A voyage through nostalgia, a quest for identity, belonging, an escape from something and a return, a desiring pursuit without end, a lust for life and ease into death; a twist of humour, a narrative of hope, aspiration and the failures that draw us back into the dustbowl. The American lyric is all of these things and more; its boundaries perhaps are pliable as the nylon strings on somebody’s battered acoustic guitar. Maybe it all culminates in madness and absurdity. For every One Flew Over the Cuckoo’s Nest, you’ve got The Felice Brothers’ ‘Jack at the Asylum’, a rollicking satire on the madness of contemporary American life which trades in richly surreal and absurd imagery to render the accelerated pace of this madness, crossing history in the blink of a screen flicker: “And I’ve seen your pastures of green / The crack whores, the wars on the silver screen”. Pastoral America is always already contaminated by an originary violence. Maybe the best American lyric depicts such realisations through personal stories, the relationships and encounters set against and embedded within wider structural phenomena, the recessions and closures and urbanisations. The Felice Brothers remind us, however, that all of this is secondhand, aspirational narratives passed down to us through screen culture, advertising: “You give me dreams to dream / Popcorn memories and love”. Once again, there’s that fluctuation between an earnest love of country to an embittered sense of its very elusiveness, the distant static shimmer of success whose failed pursuit we watch ourselves experience through the mediating comforts of daily life—the popcorn pharmakon poisons and cures for (post)modern existence, as calorific as they are nutritionally empty.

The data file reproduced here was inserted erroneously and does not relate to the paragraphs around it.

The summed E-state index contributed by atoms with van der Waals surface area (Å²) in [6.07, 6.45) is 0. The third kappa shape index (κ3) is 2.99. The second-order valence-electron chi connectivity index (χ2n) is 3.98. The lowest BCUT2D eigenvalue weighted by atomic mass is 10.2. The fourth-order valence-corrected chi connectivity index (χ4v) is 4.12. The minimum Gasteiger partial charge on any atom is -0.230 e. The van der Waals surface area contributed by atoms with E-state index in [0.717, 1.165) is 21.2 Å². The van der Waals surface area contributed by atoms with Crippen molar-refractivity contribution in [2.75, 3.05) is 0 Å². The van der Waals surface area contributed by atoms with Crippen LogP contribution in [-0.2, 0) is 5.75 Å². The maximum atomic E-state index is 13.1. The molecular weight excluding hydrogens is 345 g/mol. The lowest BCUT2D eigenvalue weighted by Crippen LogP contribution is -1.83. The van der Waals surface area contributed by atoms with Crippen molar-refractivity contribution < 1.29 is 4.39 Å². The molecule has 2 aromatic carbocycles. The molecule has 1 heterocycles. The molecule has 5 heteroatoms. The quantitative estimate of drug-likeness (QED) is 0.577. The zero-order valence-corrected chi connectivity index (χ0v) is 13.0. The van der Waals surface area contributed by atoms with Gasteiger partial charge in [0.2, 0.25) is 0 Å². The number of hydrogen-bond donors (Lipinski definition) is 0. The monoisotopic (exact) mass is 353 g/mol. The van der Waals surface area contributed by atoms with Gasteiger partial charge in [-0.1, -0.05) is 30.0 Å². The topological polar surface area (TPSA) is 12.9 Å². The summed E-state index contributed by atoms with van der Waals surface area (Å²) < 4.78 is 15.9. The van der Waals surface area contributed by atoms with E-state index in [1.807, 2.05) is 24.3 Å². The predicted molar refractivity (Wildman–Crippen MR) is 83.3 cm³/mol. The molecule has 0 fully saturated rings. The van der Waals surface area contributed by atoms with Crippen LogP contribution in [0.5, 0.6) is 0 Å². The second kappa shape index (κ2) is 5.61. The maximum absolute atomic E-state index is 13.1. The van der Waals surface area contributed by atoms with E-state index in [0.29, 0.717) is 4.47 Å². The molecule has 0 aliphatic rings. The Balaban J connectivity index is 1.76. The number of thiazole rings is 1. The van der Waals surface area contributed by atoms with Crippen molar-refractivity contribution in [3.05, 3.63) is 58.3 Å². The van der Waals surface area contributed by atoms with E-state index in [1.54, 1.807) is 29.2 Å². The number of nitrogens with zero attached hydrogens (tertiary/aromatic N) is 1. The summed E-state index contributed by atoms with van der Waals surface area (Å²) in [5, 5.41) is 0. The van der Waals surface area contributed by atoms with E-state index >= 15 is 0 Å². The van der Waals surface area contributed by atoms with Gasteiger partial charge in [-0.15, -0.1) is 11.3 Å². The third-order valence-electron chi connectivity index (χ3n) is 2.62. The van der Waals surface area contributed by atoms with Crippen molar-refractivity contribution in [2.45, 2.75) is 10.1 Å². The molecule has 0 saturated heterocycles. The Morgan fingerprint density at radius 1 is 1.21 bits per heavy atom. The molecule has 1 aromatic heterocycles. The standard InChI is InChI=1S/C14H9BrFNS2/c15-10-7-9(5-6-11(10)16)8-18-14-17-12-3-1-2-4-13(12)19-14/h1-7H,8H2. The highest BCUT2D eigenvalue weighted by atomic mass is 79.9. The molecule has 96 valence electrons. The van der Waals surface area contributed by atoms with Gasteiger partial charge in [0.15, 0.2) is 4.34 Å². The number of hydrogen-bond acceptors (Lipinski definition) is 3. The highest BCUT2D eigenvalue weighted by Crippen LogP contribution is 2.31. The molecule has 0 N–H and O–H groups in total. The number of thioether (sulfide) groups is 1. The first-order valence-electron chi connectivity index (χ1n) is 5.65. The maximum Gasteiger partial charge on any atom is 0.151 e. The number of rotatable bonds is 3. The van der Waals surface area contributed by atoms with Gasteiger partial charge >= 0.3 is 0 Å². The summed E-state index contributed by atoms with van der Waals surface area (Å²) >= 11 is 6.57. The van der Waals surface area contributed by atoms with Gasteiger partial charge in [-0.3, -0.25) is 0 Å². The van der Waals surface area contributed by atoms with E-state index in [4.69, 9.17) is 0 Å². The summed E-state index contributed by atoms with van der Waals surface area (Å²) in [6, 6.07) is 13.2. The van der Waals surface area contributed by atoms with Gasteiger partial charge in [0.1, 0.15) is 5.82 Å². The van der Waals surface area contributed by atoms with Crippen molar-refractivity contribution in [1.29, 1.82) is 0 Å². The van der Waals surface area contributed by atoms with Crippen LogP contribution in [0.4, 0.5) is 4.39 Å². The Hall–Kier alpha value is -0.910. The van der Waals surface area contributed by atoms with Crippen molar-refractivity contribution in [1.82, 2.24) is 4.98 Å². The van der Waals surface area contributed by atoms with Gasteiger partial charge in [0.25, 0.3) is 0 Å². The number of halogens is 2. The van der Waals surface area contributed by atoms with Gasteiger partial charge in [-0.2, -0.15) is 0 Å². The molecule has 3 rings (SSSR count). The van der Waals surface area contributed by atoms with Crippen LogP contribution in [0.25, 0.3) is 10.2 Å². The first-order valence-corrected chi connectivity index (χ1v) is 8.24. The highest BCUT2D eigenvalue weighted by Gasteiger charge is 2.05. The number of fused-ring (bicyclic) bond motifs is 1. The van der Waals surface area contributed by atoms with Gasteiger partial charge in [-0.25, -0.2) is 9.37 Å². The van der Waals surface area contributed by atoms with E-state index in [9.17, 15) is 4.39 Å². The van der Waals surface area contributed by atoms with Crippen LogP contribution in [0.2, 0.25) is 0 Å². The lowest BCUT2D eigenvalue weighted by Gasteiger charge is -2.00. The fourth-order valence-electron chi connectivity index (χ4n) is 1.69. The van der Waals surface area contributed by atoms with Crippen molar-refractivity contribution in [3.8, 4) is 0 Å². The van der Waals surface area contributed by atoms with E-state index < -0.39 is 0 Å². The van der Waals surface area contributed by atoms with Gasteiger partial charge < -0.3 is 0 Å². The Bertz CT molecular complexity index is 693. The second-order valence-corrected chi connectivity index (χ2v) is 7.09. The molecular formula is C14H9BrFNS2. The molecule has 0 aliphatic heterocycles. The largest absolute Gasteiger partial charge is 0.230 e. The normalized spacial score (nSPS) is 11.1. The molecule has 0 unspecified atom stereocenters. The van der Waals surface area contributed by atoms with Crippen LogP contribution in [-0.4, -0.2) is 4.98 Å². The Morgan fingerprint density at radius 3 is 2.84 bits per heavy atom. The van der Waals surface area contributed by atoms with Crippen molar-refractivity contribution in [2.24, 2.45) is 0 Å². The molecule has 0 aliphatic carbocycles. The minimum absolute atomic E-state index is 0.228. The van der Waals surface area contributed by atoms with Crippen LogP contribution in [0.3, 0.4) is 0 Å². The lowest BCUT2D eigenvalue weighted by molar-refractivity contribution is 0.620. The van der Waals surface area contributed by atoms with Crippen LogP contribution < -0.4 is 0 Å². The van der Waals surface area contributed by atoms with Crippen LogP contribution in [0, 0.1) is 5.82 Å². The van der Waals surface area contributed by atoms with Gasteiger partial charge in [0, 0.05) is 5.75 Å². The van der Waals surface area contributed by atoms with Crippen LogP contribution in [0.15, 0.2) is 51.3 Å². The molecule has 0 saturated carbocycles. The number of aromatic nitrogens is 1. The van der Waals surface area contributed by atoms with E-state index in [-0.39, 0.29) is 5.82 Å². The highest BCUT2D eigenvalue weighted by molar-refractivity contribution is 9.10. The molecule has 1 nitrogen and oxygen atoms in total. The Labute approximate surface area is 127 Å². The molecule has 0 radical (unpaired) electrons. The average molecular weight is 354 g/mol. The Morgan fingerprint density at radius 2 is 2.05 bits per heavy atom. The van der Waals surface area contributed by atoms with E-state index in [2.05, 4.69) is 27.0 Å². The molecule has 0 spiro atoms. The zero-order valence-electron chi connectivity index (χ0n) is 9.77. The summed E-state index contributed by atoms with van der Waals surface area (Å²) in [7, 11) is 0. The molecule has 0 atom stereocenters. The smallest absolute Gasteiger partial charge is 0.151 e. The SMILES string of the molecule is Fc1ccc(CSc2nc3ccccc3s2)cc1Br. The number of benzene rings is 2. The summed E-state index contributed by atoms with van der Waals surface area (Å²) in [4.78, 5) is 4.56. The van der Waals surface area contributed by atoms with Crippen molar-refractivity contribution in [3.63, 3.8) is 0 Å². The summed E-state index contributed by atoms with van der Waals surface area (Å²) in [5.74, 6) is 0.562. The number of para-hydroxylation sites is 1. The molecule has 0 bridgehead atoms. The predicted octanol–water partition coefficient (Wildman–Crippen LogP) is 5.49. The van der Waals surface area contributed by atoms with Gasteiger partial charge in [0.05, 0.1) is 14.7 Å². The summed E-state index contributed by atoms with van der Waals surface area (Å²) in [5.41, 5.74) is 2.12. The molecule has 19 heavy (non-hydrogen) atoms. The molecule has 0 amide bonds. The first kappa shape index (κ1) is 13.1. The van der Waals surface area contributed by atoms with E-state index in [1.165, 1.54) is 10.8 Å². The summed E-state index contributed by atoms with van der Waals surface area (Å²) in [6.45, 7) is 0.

But once again, genre. String off a handful of names from Hart’s Americana playlist and you’ll be pressed to find anything that falls outside the folk-rock camp, even as its boundaries remain pretty permeable. Yet what of hiphop? Isn’t hiphop, in a sense, the great alternative American folk lyric? Rap is it’s own kind of poetry, after all. You might think of someone like Kendrick Lamar as an American lyric writer, working from a different generic background from Hart’s examples, but nonetheless telling the story of contemporary USA from the streets to the level of the visionary, just like Dylan did. Lamar even has a track called ‘Good Morning America’: “we dusted off pulled the bullet out our heads / Left a permanent scar, for the whole world to recognise / California, economics, pay your taxes bitch”. Once again, that originary violence, the scar of identity. Lamar works back from the wounding.
My knowledge of hiphop is far too limited to discuss it in any detail, but thinking it through the idea of American lyric prompted me onto the figure of Lana Del Rey, who often uses hiphop production techniques, from trap beats to muted, stadium echoes. I hate to bang on about oor Lana again (see articles here & here), but irresistibly she’s a shining example of a mercurial musician, drawn to the sweet dark chocolate centre of American melancholy. LDR performs a kaleidoscopic array of identities, just as Dylan often wore a mask that veiled itself in the confessional sincerity of the beaten-down worker, drinker, lover, escaping to the Mid-West alone. Yet while America’s great bard more or less got away with it, Lana has been constantly lambasted for her artifice and supposed inauthenticity. Which begs the question: what do we even mean by authenticity? Is only the white male—your Princes, Bowies and Eminems—allowed to strut in the performative identity parade? Both LDR and Lady Gaga have been lambasted for their supposed fakeness. There are obviously complex questions of racial, class and gender identity which I don’t have time to cover here. Sometimes, a musician is lauded for their alter ego (and doesn’t alter ego itself imply a certain surrender to the patriarchal ideology of masculinity?)—take Beyoncé’s hugely successful Sasha Fierce—and other times, it takes the invisible tide of the internet to swell in support for those critiqued by other forms of media.